This paper reviews important theoretical and experimental aspects of both electrostatics and channel mobility in High-K Metal Gate UTBB-FDSOI MOSFETs. With an eye toward optimization, the team presents a simulation chain, including advanced quantum solvers, and semi-empirical Technology Computer Assisted Design (TCAD) tools.
33.2 Suppression of Die-to-Die Delay Variability of Silicon on Thin Buried Oxide (SOTB) CMOS Circuits by Balanced P/N Drivability Control with Back-Bias for Ultralow-Voltage (0.4 V) Operation (LEAP, U. Tokyo)
SOTB is what Hitachi calls its flavor of FD-SOI. The researchers point out that small-variability transistors like SOTB are effective for reducing the operation voltage (Vdd). This paper proposes the balanced n/p drivability for reducing the die-to-die delay variation by back bias for various circuits. Excellent delay variability reduction by this n/p balanced control is demonstrated at ultra-low Vdd of 0.4 V.
2.8: Co-Integration of InGaAs n- and SiGe p-MOSFETs into Digital CMOS Circuits Using Hybrid Dual-Channel ETXOI Substrate (IBM)
ETSOI is IBM’s flavor of FD-SOI, and this paper is about FD-SOI devices using high mobility material for boosting performance. The presenters “demonstrate for the first time on the same wafer and on the same device level a dense co-integration of co-planar nano-scaled SiGe p-FETs and InGaAs n-FETs UTBB FETs. This result is based on hybrid substrates containing extremely-thin SiGe and InGaAs layers on insulators (ETXOI) using double bonding.” They showed a) that it could be done; b) it’s viable hybrid high-mobility dual-channel CMOS; c) it still supports back-biasing for Vt tuning.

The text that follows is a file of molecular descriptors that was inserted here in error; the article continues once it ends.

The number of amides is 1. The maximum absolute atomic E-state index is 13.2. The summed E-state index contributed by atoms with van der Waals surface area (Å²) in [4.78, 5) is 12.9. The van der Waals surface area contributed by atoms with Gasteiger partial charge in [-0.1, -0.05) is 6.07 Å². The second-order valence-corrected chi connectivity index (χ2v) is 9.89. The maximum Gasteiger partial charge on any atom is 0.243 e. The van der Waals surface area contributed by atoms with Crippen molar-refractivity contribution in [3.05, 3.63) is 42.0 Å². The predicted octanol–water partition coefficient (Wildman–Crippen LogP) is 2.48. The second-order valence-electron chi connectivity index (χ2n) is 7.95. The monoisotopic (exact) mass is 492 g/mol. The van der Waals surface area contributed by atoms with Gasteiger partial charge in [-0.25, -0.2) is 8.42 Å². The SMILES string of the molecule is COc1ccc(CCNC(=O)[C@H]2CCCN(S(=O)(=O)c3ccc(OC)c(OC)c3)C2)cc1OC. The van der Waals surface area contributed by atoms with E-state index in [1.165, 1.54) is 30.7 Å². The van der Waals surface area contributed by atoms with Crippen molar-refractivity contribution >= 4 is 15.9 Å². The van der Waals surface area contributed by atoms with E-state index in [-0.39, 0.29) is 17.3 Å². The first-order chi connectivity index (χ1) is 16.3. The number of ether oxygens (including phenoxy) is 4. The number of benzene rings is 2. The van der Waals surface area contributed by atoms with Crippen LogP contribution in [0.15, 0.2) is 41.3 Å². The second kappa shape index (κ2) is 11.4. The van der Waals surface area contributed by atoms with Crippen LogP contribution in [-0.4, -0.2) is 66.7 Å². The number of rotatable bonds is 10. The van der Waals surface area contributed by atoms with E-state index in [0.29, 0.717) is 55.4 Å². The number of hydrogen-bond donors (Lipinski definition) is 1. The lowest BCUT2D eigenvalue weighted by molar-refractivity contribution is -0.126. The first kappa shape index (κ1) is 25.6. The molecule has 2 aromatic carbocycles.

5.2 Surface Roughness Limited Mobility Modeling in Ultra-Thin SOI and Quantum Well III-V MOSFETs (DIEGM – U. Udine)
As with the IBM paper (2.8) above, this paper is about FD-SOI devices using high mobility material for boosting performance. The abstract explains, “This paper presents a new model for surface roughness mobility accounting for the wave-function oxide penetration and can naturally deal with Hetero-Structure. Calibration with experiments in Si MOSFETs results in a r.m.s. value of the SR spectrum in close agreement with AFM and TEM measurements.” The simulated μSR in III-V UTB MOSFETs shows a weaker degradation at small channel thickness (Tw) than predicted by the T6w law observed in UTB Si MOSFETs.
Please stay tuned for a subsequent ASN post that will cover the meeting’s SOI-FinFET, RF-SOI and advanced device papers. (The papers themselves are typically available through the IEEE Xplore Digital Libary within a few months of the conference.)